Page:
Crystal deposition disease masquerading as proliferative tenosynovitis and its associated sequelae

Ann Plast Surg. 2009 Feb;62(2):128-33. doi: 10.1097/SAP.0b013e3181788e98.


Extra-articular crystalline deposition secondary to gout, and less commonly, pseudogout is a well known phenomenon. Despite this well-documented entity of extra-articular deposition, there have been few reports of infiltration of the flexor tendon sheath of the hand. Here, we present a case series of this unique occurrence, including surgical techniques, pathology, and the clinical outcomes of 5 patients. We encountered 2 cases of calcium pyrophosphate and 3 cases of uric acid deposition into the flexor tendon sheath masquerading as common tendonopathies. These include cases of carpal tunnel syndrome, nonsuppurative flexor tenosynovitis, trigger finger, and attrition rupture of the flexor tendons. Although, medical therapy is the cornerstone of treatment for diseases that result in crystal deposition, these cases emphasize the potential need for surgical therapy in the armamentarium of their management. This case series demonstrates the importance of inclusion of crystal deposition into the flexor tendon sheath in the differential diagnosis in patients that present with uncharacteristic symptomatology of common flexor tendonopathies.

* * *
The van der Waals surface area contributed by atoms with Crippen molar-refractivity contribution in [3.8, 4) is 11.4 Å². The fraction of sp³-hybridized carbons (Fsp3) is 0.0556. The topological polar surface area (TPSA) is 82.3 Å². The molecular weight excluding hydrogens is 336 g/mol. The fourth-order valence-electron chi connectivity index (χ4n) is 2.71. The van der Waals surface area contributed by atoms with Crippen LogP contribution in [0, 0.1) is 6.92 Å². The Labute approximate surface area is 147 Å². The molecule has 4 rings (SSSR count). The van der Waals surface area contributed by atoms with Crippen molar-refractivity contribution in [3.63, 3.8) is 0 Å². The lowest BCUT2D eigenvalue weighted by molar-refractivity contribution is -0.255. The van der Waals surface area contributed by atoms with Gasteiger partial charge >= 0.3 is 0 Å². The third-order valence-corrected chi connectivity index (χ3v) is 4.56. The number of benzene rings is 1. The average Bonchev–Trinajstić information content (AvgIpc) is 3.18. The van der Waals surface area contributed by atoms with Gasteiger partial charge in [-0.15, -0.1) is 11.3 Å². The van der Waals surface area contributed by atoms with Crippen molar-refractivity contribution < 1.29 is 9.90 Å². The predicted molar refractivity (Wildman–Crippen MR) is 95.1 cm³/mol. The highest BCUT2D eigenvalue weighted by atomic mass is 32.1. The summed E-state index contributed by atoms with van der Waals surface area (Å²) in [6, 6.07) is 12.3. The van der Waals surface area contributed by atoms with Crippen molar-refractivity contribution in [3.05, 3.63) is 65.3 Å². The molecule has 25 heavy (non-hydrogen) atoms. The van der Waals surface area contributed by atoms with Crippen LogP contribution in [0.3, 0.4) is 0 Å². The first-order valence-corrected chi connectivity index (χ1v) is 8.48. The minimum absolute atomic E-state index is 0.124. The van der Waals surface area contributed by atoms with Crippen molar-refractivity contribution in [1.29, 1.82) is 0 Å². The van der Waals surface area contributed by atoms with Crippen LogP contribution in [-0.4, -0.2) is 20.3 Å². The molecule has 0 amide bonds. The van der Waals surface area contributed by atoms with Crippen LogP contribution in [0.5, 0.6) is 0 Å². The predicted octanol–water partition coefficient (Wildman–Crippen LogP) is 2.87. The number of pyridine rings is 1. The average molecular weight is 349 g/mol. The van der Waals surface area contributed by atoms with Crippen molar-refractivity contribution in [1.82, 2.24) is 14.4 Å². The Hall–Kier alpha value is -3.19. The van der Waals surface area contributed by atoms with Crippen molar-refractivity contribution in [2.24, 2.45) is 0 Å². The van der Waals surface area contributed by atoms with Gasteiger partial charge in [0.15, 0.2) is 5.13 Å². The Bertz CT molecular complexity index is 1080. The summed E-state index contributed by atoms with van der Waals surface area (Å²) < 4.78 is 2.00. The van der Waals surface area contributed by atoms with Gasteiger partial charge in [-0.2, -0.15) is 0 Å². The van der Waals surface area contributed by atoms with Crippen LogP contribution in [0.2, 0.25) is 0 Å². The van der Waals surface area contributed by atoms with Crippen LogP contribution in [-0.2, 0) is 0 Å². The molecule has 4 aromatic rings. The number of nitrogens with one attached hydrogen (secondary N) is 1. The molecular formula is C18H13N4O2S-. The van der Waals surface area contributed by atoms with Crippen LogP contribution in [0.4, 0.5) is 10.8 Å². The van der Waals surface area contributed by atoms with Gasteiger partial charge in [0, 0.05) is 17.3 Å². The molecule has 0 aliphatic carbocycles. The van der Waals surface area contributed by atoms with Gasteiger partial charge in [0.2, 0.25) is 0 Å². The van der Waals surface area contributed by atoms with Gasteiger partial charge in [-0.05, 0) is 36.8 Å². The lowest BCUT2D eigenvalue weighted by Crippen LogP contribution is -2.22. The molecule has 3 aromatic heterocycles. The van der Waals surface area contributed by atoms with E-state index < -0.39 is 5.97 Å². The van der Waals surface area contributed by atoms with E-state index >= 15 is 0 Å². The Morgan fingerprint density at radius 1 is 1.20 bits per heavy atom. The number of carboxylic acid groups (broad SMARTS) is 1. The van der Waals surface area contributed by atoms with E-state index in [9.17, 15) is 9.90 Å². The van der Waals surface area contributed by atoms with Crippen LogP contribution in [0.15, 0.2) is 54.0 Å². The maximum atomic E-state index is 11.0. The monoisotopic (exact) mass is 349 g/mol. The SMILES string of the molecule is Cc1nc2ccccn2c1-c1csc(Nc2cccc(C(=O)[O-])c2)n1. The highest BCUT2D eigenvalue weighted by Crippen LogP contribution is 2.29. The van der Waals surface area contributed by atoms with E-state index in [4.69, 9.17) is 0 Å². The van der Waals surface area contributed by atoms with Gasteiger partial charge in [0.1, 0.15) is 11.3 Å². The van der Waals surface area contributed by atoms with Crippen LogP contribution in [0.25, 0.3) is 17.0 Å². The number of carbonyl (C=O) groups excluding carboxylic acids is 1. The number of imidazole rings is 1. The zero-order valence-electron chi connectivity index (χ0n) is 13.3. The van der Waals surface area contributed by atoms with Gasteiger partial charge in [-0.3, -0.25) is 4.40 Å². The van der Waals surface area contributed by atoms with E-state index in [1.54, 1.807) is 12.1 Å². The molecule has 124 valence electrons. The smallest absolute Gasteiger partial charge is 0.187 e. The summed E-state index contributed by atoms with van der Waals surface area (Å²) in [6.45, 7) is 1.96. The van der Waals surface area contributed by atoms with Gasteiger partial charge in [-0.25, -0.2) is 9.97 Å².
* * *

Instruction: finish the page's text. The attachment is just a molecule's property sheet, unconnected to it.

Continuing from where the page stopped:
Publication types

  • Case Reports

MeSH terms

  • Aged
  • Calcium Pyrophosphate*
  • Crystallization
  • Diagnosis, Differential
  • Finger Joint*
  • Humans
  • Joint Diseases / diagnosis*
  • Joint Diseases / pathology
  • Male
  • Middle Aged
  • Tenosynovitis / diagnosis*
  • Tenosynovitis / pathology
  • Uric Acid*


  • Uric Acid
  • Calcium Pyrophosphate